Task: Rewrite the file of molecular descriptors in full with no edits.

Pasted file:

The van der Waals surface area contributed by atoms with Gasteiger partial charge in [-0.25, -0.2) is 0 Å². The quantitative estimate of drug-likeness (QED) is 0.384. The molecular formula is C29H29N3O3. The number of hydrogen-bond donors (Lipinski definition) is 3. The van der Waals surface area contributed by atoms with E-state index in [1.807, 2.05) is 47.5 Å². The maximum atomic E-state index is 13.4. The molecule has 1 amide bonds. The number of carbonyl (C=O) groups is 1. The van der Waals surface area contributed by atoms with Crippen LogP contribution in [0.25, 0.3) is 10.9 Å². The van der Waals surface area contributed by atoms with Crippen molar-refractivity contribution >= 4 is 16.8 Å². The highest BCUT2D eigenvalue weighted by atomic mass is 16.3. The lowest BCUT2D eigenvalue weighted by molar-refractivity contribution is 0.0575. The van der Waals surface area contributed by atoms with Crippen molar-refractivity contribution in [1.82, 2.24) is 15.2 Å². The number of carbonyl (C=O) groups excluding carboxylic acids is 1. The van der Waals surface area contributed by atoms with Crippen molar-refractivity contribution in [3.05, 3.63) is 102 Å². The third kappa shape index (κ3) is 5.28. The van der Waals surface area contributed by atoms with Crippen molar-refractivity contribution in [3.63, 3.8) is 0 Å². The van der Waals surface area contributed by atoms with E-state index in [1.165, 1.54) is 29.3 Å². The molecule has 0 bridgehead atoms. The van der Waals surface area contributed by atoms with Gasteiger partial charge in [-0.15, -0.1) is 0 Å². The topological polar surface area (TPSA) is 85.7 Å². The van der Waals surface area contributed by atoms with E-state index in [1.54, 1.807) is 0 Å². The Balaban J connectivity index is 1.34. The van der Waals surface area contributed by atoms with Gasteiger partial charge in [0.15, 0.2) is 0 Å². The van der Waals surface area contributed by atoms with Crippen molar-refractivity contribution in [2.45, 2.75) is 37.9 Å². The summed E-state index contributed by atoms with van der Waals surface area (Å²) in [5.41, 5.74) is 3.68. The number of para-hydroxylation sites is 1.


The van der Waals surface area contributed by atoms with Gasteiger partial charge in [-0.25, -0.2) is 0 Å². The quantitative estimate of drug-likeness (QED) is 0.384. The molecular formula is C29H29N3O3. The number of hydrogen-bond donors (Lipinski definition) is 3. The van der Waals surface area contributed by atoms with E-state index in [1.807, 2.05) is 47.5 Å². The maximum atomic E-state index is 13.4. The molecule has 1 amide bonds. The number of carbonyl (C=O) groups is 1. The van der Waals surface area contributed by atoms with Crippen LogP contribution in [0.25, 0.3) is 10.9 Å². The van der Waals surface area contributed by atoms with Crippen molar-refractivity contribution >= 4 is 16.8 Å². The highest BCUT2D eigenvalue weighted by atomic mass is 16.3. The lowest BCUT2D eigenvalue weighted by molar-refractivity contribution is 0.0575. The van der Waals surface area contributed by atoms with Crippen molar-refractivity contribution in [1.82, 2.24) is 15.2 Å². The number of carbonyl (C=O) groups excluding carboxylic acids is 1. The van der Waals surface area contributed by atoms with Crippen molar-refractivity contribution in [3.05, 3.63) is 102 Å². The third kappa shape index (κ3) is 5.28. The van der Waals surface area contributed by atoms with Crippen molar-refractivity contribution in [3.63, 3.8) is 0 Å². The van der Waals surface area contributed by atoms with E-state index in [1.165, 1.54) is 29.3 Å². The molecule has 0 bridgehead atoms. The van der Waals surface area contributed by atoms with Gasteiger partial charge in [-0.15, -0.1) is 0 Å². The topological polar surface area (TPSA) is 85.7 Å². The van der Waals surface area contributed by atoms with E-state index in [1.54, 1.807) is 0 Å². The Balaban J connectivity index is 1.34. The van der Waals surface area contributed by atoms with Gasteiger partial charge in [0.15, 0.2) is 0 Å². The van der Waals surface area contributed by atoms with Crippen molar-refractivity contribution in [2.45, 2.75) is 37.9 Å². The summed E-state index contributed by atoms with van der Waals surface area (Å²) in [5.41, 5.74) is 3.68. The number of para-hydroxylation sites is 1.